• The overall cumulative rate of CIN3+ was 1.3% (95% CI 1.1% to 1.5%) through 72 months of follow-up, 2.3% for women aged 25-33 years (n=3277) and 0.9% for women aged 34-69 years (n=7943). (bmj.com)
  • Design and Methods We investigated the effect of pretransplant anti-donor isoagglutinin reduction by in vivo absorption and/or plasmapheresis on the incidence of pure red cell aplasia and the time to red blood cell engraftment in 153 hematopoietic stem cell transplant recipients with major ABO incompatibility. (haematologica.org)
  • Cumulative incidence or incidence proportion is a measure of frequency, as in epidemiology, where it is a measure of disease frequency during a period of time. (wikipedia.org)
  • The earliest sign of dermatitis leading to atopic dermatitis was recorded at one month, with the highest incidence occurring during the second half-year of life, according to the researchers. (medpagetoday.com)
  • PTLD development after solid organ transplantation is estimated to be from 1 to 20%, with the highest incidence for intestinal and multivisceral transplants (up to 20%), followed by lung and heart transplants (up to 10%), and the lowest incidence for renal and liver transplants (up to 5%) [ 4 ]. (smw.ch)
  • Safety will be assessed through 30 days of follow-up after the last dose of study treatment and assessed by the cumulative incidence, severity and seriousness of treatment-emergent AEs, drug discontinuations, laboratory values, and clinical assessments. (yahoo.com)
  • Where the period of time considered is an entire lifetime, the incidence proportion is called lifetime risk. (wikipedia.org)
  • The incidence of Alzheimer disease (AD) increases strongly with age, but little is known about the cumulative incidence of AD over a lifetime of 100 years, or its relationship to the polymorphic APOE locus that encodes apolipoprotein E. APOE is a strong genetic risk factor for AD. (unboundmedicine.com)
  • These models estimated the 100-year lifetime incidence of AD at 72%, implying that 28% of individuals would not develop AD over any reasonable life expectancy. (unboundmedicine.com)
  • We confirmed the acceleration of AD onset in individuals with 1 or, especially, 2 APOE, epsilon4 alleles but observed no meaningful difference in 100-year lifetime incidence related to number of epsilon4 alleles. (unboundmedicine.com)
  • 9 11 ] This pattern is, however, also seen in musculoskeletal conditions such as back pain where the cumulative lifetime incidence is already at the adult level in late adolescence3 and significant back pain in childhood is a strong predictor of back pain later in life for the individual. (chiro.org)
  • We hypothesized that pretransplant removal of anti-donor isoagglutinins by plasmapheresis or transfusion of donor-type ABO incompatible RBC ( in vivo adsorption) may facilitate RBC engraftment and consequently reduce the incidence of PRCA. (haematologica.org)
  • The cumulative incidence of non-engraftment after UCB transplantation varies from 10 to 20% and the median time to neutrophil recovery varies from 22 to 27 days. (hindawi.com)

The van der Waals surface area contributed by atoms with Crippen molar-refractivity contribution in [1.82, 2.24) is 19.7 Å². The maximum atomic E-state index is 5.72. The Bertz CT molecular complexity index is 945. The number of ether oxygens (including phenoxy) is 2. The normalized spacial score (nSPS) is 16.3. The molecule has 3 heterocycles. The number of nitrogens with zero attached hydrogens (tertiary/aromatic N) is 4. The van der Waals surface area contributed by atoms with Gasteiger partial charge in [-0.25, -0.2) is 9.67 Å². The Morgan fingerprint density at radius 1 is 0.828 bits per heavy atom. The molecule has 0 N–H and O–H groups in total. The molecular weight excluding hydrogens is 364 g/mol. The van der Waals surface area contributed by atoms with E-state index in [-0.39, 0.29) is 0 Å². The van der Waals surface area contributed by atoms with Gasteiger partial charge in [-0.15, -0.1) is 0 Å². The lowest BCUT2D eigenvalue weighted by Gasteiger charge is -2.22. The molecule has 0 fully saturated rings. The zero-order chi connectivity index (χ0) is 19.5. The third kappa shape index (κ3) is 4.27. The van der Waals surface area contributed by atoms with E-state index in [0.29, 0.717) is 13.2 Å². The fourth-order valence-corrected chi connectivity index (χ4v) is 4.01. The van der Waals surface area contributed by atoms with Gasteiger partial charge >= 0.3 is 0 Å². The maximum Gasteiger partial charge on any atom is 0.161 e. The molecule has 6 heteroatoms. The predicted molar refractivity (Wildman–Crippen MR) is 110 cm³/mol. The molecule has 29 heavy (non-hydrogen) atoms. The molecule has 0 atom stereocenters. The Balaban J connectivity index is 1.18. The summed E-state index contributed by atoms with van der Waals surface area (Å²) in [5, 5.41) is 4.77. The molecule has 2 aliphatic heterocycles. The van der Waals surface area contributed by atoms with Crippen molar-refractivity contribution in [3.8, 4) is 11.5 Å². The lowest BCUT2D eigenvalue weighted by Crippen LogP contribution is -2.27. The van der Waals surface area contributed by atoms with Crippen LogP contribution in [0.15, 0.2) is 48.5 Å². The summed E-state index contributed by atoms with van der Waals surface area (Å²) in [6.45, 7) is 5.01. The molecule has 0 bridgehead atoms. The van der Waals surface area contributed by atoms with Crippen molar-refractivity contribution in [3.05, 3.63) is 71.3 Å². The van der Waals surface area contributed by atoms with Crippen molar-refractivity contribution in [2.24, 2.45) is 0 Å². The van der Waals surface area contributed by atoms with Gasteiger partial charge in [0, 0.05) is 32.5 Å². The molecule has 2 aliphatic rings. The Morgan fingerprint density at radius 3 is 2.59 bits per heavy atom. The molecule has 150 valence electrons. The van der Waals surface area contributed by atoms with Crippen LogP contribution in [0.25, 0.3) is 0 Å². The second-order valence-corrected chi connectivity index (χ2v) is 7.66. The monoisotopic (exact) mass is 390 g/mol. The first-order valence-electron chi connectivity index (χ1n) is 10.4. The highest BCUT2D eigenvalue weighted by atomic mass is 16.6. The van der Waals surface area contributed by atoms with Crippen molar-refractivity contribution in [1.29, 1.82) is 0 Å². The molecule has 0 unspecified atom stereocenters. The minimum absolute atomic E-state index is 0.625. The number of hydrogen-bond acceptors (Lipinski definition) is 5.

• The crude proportions developing cancer were 5/152 (3%) in the group who took long-term sulphasalazine but 5/16 (31%) in the those who had had their treatment stopped or who did not comply with therapy. (nih.gov)
  • Assess the proportion of treated participants with sub-clinical levels of AML (i.e., minimal residual disease, MRD) as measured by flow cytometry and/or next generation sequencing of known mutations (e.g. (clinicaltrials.gov)
  • Large clinical trials demonstrating that lifestyle interventions (diet and exercise) reduce incidence of type 2 diabetes in people with impaired glucose tolerance (IGT). (diabetesjournals.org)
  • We calculated incidence risk ratios for demographic characteristics by using a negative binomial regression ( Technical Appendix ). (cdc.gov)
  • For each of the two panels of serum specimens, we calculated the point seroprevalence of pandemic (H1N1) influenza as the proportion of specimens with an antibody titre of 1:40 or greater in the hemagglutination inhibition assay. (cmaj.ca)
  • Incidence of diabetes and reversal to normoglycemia (normal glucose tolerance [NGT]) were assessed in group 1 with baseline isolated IGT (iIGT) ( n = 667) and in group 2 with IGT + IFG ( n = 178). (diabetesjournals.org)
  • The proportion developing diabetes in the groups were analyzed in the control arm with standard advice (IDPP-1) ( n = 125), lifestyle modification (LSM) (297 from both), metformin ( n = 125, IDPP-1), and LSM + metformin ( n = 121, IDPP-1) and LSM + pioglitazone ( n = 298, IDPP-2). (diabetesjournals.org)
  • MENA has also the highest levels of all regions in the proportions of incident hepatitis B virus (58.3%), HCV (81.7%), and HIV (7.2%) infections attributable to contaminated injections ( 15 ). (pnas.org)
  • Epidemiological and biomedical research has made progress in association between the FRS and CVD incidence to assess the util- understanding CVD etiology and the mechanisms through which ity of the FRS among adults in South Korea. (cdc.gov)
  • The disease-specific incidence of HCC was calculated according to etiology of cirrhosis. (eur.nl)
  • The proportion increases to 30% when considering CVID cases with criteria of monogenic form suspicion including early onset, autoimmune/inflammatory manifestations, low B lymphocytes, and/or familial history of hypogammaglobulinemia ( 7 ). (frontiersin.org)